Hiker Who Was Lost For 24 Hours Ignored Calls From Rescuers Because It Was An Unknown Number

Credit: Alamy

A hiker who was lost in Colorado for 24 hours ignored the calls from rescuers because they came from an unknown number.

Many of us don’t like picking up phone calls if we don’t know who they’re from.

In fact, one TikToker recently went viral for explaining her hack to avoid unwanted calls from unknown numbers.

But one hiker who was lost in Colorado took his phobia of calls from unknown numbers a little too far.

He was lost in the wilderness for 24 hours but refused to answer his phone to the rescuers…

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The hiker, whose name has not been released, was stranded on Colorado’s Mount Elbert.

He was reported missing at 8pm on a cold October night, leaving the rescuers concerned about his fate.

Lake County Search and Rescue (LCSR) officials released a statement of their search efforts for the anonymous hiker.

He had started his climb at 9 am, and so when he hadn’t returned by the evening, the alarm was raised.

And what made things look even more concerning was the fact that the missing man was not answering his phone.

When the hiker was eventually found, he explained to the rescuers that he had accidentally diverged from the main path, and had spent the night trying to get back on track.

Unknown number
One hiker was lost in the wilderness for 24 hours and refused to answer his phone to the rescuers. Credit: Alamy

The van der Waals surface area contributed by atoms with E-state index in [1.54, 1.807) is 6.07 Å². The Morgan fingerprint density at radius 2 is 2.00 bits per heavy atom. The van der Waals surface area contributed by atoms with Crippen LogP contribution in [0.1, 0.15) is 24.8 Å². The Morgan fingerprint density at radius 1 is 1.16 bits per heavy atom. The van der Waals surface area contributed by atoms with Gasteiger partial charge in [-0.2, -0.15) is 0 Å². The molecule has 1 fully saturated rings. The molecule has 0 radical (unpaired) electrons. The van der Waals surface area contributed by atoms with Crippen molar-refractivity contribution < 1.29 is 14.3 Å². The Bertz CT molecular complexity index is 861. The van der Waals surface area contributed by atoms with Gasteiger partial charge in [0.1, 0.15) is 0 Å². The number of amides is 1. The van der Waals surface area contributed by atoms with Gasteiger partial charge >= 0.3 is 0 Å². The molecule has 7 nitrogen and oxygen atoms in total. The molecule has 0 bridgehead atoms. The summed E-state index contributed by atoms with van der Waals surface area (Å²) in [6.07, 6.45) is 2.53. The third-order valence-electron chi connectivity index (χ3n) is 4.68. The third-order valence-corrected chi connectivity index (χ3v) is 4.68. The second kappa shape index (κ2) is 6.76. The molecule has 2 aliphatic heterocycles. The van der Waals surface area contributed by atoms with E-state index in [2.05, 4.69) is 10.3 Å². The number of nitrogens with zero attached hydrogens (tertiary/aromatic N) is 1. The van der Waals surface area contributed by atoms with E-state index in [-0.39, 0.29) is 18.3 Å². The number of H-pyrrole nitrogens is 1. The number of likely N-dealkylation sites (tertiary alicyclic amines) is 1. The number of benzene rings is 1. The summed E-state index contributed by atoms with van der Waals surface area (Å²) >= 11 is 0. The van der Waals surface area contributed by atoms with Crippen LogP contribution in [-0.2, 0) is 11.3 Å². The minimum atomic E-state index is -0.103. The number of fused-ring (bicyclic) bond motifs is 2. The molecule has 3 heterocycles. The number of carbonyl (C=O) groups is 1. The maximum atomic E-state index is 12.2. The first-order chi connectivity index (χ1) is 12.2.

The hiker finally found his car after they “bounced around onto different trails trying to locate the proper trailhead,” said the statement.

On top of this, “they had no idea that SAR was out looking for them.”

Luckily, by the morning, the rescuers had safely returned the hiker to their lodging.

But there was one element of the Lake County Search and Rescue’s statement that really tickled the internet.

One Facebook commenter jokes: “With the legalization of the Colorado favourite drug. Is this the dumbest thing that has happened? Sounds like he zoned out for a while. Got up the next morning and carried on. ‘JUST CHILL MAN.'”

Another laughs: “Do you bill for rescues? Because in this case, you really should!”

While a third agrees: “They were millennials or Gen-Z, right? They do this very same thing when they order delivery and the driver can’t find their house: the driver calls, and they ignore the calls and texts because they don’t know the number.”

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The statement reads: “One notable takeaway is that the subject ignored repeated phone calls from us because they didn’t recognize the number. If you’re overdue according to your itinerary, and you start getting repeated calls from an unknown number, please answer the phone; it may be a SAR team trying to confirm you’re safe!”

The team also adds in the comments: “Please remember that what seems like common sense in hindsight is not obvious to a subject at the moment when they are lost and panicking. In Colorado, most folks who spend time outdoors have a good understanding of the SAR infrastructure that is there to help them, but this is not the case nationwide. Please keep your comments respectful.”

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Written by Annie Walton Doyle

Annie Walton Doyle is a content editor at IGV who specialises in trending, lifestyle and entertainment news. She graduated from Goldsmiths, University of London, with a degree in English Literature. Annie has previously worked with organisations such as The Huffington Post, The Guardian, The Telegraph, Harvard University, the Pulitzer Prize and 22 Words.